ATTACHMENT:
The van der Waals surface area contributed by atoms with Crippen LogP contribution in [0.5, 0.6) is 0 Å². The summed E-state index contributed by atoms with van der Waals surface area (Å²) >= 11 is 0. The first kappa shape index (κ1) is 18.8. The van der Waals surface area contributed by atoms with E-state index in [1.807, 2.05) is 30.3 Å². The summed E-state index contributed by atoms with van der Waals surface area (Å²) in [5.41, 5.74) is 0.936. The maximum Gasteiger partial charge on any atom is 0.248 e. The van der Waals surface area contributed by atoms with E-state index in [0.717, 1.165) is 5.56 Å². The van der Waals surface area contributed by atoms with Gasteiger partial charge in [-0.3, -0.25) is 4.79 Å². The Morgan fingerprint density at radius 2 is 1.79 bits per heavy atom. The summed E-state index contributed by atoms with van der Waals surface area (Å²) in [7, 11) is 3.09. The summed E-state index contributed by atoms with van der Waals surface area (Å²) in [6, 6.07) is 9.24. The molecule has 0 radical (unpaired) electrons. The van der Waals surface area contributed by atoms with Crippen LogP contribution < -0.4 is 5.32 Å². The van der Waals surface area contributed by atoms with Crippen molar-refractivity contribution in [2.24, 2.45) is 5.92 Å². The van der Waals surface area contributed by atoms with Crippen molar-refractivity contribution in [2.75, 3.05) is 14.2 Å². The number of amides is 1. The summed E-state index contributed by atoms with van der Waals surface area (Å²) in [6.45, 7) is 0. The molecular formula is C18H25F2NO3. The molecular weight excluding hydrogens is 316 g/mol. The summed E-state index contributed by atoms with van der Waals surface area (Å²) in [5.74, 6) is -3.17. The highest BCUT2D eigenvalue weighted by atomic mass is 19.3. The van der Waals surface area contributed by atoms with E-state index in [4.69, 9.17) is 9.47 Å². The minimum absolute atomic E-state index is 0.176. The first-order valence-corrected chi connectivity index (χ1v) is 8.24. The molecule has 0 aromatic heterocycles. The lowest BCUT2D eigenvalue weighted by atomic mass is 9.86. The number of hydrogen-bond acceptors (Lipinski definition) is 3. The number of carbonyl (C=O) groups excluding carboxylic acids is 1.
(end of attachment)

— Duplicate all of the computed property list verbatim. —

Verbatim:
The van der Waals surface area contributed by atoms with Crippen LogP contribution in [0.5, 0.6) is 0 Å². The summed E-state index contributed by atoms with van der Waals surface area (Å²) >= 11 is 0. The first kappa shape index (κ1) is 18.8. The van der Waals surface area contributed by atoms with E-state index in [1.807, 2.05) is 30.3 Å². The summed E-state index contributed by atoms with van der Waals surface area (Å²) in [5.41, 5.74) is 0.936. The maximum Gasteiger partial charge on any atom is 0.248 e. The van der Waals surface area contributed by atoms with E-state index in [0.717, 1.165) is 5.56 Å². The van der Waals surface area contributed by atoms with Gasteiger partial charge in [-0.3, -0.25) is 4.79 Å². The Morgan fingerprint density at radius 2 is 1.79 bits per heavy atom. The summed E-state index contributed by atoms with van der Waals surface area (Å²) in [7, 11) is 3.09. The summed E-state index contributed by atoms with van der Waals surface area (Å²) in [6, 6.07) is 9.24. The molecule has 0 radical (unpaired) electrons. The van der Waals surface area contributed by atoms with Crippen LogP contribution < -0.4 is 5.32 Å². The van der Waals surface area contributed by atoms with Crippen molar-refractivity contribution in [2.24, 2.45) is 5.92 Å². The van der Waals surface area contributed by atoms with Crippen molar-refractivity contribution in [2.75, 3.05) is 14.2 Å². The number of amides is 1. The summed E-state index contributed by atoms with van der Waals surface area (Å²) in [6.45, 7) is 0. The molecular formula is C18H25F2NO3. The molecular weight excluding hydrogens is 316 g/mol. The summed E-state index contributed by atoms with van der Waals surface area (Å²) in [5.74, 6) is -3.17. The highest BCUT2D eigenvalue weighted by atomic mass is 19.3. The van der Waals surface area contributed by atoms with E-state index in [4.69, 9.17) is 9.47 Å². The minimum absolute atomic E-state index is 0.176. The first-order valence-corrected chi connectivity index (χ1v) is 8.24. The molecule has 0 aromatic heterocycles. The lowest BCUT2D eigenvalue weighted by atomic mass is 9.86. The number of hydrogen-bond acceptors (Lipinski definition) is 3. The number of carbonyl (C=O) groups excluding carboxylic acids is 1.